Midsummer, in an aging subcompact rental car, because that was all we could get, my husband and I took a civil rights tour through the Deep South.
Calvin Trillin, an incomparable reporter, brought his wry, Midwestern Jewish perspective to coverage of the 1960s Civil Rights Movement, first for Time magazine and then for The New Yorker. He once observed, tongue in cheek, that it must have been awfully crowded in the South back then “behind the scenes.”
We’re living with an unprecedented threat to free speech, with much of today’s public discourse controlled by a handful of companies with unsurpassed wealth and power—companies whose capitalization values exceed the economies of major developed countries.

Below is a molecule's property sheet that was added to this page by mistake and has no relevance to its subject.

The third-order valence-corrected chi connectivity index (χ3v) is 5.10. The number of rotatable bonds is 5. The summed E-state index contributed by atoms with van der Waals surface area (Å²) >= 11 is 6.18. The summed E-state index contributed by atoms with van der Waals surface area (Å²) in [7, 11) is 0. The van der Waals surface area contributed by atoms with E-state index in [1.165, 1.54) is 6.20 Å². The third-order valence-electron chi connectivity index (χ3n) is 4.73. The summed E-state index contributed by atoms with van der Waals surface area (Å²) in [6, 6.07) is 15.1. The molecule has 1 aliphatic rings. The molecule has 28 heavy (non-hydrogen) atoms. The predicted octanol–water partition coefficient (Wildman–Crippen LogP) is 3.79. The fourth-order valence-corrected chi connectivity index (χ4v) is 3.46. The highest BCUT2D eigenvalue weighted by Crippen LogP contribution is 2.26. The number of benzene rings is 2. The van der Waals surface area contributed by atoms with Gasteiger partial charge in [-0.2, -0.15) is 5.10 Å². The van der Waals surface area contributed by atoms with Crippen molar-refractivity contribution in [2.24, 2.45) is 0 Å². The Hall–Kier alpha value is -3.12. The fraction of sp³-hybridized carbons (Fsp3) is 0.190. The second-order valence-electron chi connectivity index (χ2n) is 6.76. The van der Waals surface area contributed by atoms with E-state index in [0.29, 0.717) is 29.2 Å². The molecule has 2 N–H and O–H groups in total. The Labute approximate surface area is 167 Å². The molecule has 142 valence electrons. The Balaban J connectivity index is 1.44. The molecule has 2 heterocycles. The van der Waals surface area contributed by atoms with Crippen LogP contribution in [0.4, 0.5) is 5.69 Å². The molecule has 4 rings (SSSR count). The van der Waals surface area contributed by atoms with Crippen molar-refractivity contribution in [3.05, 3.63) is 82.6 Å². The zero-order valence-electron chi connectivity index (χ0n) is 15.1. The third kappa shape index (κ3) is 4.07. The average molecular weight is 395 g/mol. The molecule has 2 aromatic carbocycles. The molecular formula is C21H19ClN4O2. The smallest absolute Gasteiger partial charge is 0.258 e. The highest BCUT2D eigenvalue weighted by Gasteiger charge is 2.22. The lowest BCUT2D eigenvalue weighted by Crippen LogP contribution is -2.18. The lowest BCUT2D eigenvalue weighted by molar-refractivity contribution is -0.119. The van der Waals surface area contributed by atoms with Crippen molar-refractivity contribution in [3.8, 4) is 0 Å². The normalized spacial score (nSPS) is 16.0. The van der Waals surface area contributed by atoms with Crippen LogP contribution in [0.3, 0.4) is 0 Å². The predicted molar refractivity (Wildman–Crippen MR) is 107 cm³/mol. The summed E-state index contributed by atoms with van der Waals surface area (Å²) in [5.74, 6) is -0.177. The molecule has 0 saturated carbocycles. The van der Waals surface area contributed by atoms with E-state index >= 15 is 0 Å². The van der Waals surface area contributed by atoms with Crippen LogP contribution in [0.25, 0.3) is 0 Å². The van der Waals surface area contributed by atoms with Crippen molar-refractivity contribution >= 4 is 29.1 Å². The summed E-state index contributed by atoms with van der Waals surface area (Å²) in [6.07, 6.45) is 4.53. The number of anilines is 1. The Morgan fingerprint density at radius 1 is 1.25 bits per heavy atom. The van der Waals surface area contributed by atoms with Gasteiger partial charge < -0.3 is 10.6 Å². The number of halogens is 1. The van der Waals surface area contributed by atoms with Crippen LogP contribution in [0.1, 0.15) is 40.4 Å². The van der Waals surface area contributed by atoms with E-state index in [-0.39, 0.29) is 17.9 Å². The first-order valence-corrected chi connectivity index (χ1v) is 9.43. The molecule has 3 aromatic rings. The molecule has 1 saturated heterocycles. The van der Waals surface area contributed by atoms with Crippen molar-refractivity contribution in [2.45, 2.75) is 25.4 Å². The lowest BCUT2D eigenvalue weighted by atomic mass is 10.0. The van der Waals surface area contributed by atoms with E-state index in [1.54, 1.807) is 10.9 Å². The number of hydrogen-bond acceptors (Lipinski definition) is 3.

What undermines democracy is the use of electronic surveillance by government without tight limits: judicial oversight, transparent policies and publicly available information after the fact.
When Jon Ossoff and the Reverend Raphael Warnock stand together to campaign in Georgia’s twin Senate runoffs, they stand on the state’s well-established foundation of Black-Jewish cooperation.
Does the nation-state law cement Israel’s status as an apartheid state? And what does that mean?